Irish politicians worried by radical party's entry into fray
Successive Irish governments have long dreaded that once Sinn Fein established a beachhead in the north, it would turn its attention to the south to expand its political base and spread its revolutionary message. That moment has come with the decision by Sinn Fein (the political arm of the outlawed Provisional Irish Republican Army) to take seats, if elected, in the D'ail (the Republic of Ireland's lower house of Parliament).Skip to next paragraph
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The move was approved by more than the necessary two-thirds members at Sinn Fein's Dublin conference last weekend. But traditionalists who want nothing of constitutional politics - especially since the D'ail recognizes, in practice, the division of Ireland - feel betrayed. Some of them have split to form the new Republican Sinn Fein.
The decision to play constitutional politics is more of an embarrassment than a help to Irish Prime Minister Garret FitzGerald.
It introduces a radical party that embraces Marxist solutions to a politically conservative society in which differences between ruling Fine Gael and the opposition Fianna F'ail are more historical than ideological. The concern of Irish politicians is that Sinn Fein may become the underdog's party by exploiting Irish poverty and its unemployment - the highest in the European Community.
If Sinn Fein garners a respectable vote, it would further complicate Dr. Fitzgerald's position. Since signing the Anglo-Irish agreement almost a year ago, FitzGerald has worked hard to play down nationalist sentiments in his country in order to placate Northern Ireland Protestants. The Ulster unionists, as the Northern Ireland Protestants are known, wish to keep their ties with Britain. They see the 1985 deal between London and Dublin as an attempt to foist a united Ireland on them.
Ironically, a principal aim of the Anglo-Irish agreement was to undercut the growing political strength of Sinn Fein by throwing a lifeline to the moderate, largely Roman Catholic Social Democratic Labour Party (SDLP). The idea was that aggrieved Catholics might now look to Dublin, not the IRA, to protect their interests.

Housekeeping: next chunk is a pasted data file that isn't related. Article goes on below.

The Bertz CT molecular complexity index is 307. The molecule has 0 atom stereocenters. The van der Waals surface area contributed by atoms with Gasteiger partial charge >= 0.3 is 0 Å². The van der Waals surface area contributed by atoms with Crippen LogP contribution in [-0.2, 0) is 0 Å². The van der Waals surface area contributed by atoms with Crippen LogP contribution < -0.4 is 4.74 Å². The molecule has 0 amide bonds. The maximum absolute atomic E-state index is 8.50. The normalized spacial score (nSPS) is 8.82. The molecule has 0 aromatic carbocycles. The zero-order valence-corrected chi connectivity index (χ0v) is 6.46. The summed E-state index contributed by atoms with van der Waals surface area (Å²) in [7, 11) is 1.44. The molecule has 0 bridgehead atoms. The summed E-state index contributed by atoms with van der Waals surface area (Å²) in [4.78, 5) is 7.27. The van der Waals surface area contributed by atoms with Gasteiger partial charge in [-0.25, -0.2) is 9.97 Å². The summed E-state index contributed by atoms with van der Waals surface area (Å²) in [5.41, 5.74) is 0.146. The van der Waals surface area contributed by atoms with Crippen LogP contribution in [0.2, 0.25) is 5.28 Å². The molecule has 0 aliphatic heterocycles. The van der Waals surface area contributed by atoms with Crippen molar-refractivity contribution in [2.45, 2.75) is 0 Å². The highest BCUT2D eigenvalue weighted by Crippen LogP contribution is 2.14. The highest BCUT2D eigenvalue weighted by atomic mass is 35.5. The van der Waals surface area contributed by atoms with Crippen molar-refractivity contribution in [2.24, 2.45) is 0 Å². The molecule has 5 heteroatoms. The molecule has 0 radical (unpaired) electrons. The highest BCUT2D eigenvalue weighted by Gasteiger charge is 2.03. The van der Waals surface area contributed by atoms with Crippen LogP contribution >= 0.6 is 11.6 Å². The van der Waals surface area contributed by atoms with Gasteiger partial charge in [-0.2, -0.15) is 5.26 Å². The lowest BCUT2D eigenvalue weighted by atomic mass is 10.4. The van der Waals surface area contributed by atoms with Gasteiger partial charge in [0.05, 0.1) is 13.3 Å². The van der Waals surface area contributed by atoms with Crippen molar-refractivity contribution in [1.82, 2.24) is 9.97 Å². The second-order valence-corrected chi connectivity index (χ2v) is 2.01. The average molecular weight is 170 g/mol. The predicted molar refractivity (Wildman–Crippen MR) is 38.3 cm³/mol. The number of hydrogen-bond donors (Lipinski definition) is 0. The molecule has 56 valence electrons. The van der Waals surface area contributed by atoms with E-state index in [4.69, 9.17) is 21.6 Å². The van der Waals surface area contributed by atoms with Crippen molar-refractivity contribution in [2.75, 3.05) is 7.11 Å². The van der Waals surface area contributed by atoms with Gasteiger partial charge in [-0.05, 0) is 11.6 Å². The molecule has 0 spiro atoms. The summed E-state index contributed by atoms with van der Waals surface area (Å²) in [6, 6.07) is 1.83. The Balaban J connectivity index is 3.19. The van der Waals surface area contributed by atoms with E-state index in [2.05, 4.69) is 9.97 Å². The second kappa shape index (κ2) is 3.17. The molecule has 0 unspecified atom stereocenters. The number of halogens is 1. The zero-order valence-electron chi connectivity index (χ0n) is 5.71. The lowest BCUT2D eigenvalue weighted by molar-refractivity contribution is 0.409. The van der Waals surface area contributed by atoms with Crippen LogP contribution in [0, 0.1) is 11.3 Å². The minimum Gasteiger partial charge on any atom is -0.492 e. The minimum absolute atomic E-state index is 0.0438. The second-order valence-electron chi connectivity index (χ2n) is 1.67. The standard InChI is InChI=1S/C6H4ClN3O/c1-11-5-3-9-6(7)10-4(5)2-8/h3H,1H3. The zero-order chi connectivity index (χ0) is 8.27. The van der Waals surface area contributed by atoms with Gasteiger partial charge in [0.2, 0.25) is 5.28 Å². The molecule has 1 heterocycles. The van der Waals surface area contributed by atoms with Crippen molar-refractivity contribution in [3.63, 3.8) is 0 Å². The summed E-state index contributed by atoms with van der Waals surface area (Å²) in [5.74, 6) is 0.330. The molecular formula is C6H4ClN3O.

For both London and Dublin, one of the payoffs of the agreement was that in the first electoral test, thousands of Sinn Fein supporters switched their votes to the SDLP.
Sinn Fein's debut in Northern Ireland constitutional politics in recent years was a direct response to a dual strategy, embraced in 1981 by the northern leadership, of the ``Armalite (rifle) in one hand and the ballot box in the other.''
A Sinn Fein representative in Belfast once said his organization canvassed voters to disprove the British government's theory that the IRA's appeal was limited only to a few hundred terrorists.
In Northern Ireland, Sinn Fein has garnered as many as 100,000 votes in one election, a development that threatened the SDLP's status as the majority Catholic party.
The challenge facing Sinn Fein's political opponents in the south, as much as the north, is that it is very effective at the community level. Sinn Fein's ability to draw votes, observers say, has more to do with its energy in trying to resolve local issues than with radicalizing the electorate.
In elections in Northern Ireland last year, Sinn Fein returned 59 councillors to 17 of Northern Ireland's 26 Council chambers. Unionists liken the Sinn Fein councillors to ``gunmen in pinstripe suits.'' Sinn Fein Councillor Gerry Doherty took his seat in Londonderry's Guildhall which he once blew up.
Under Gerry Adams, Sinn Fein has adopted a more sophisticated image. Mr. Adams justifies Sinn Fein's decision to end the boycott of the D'ail as part of a new political realism.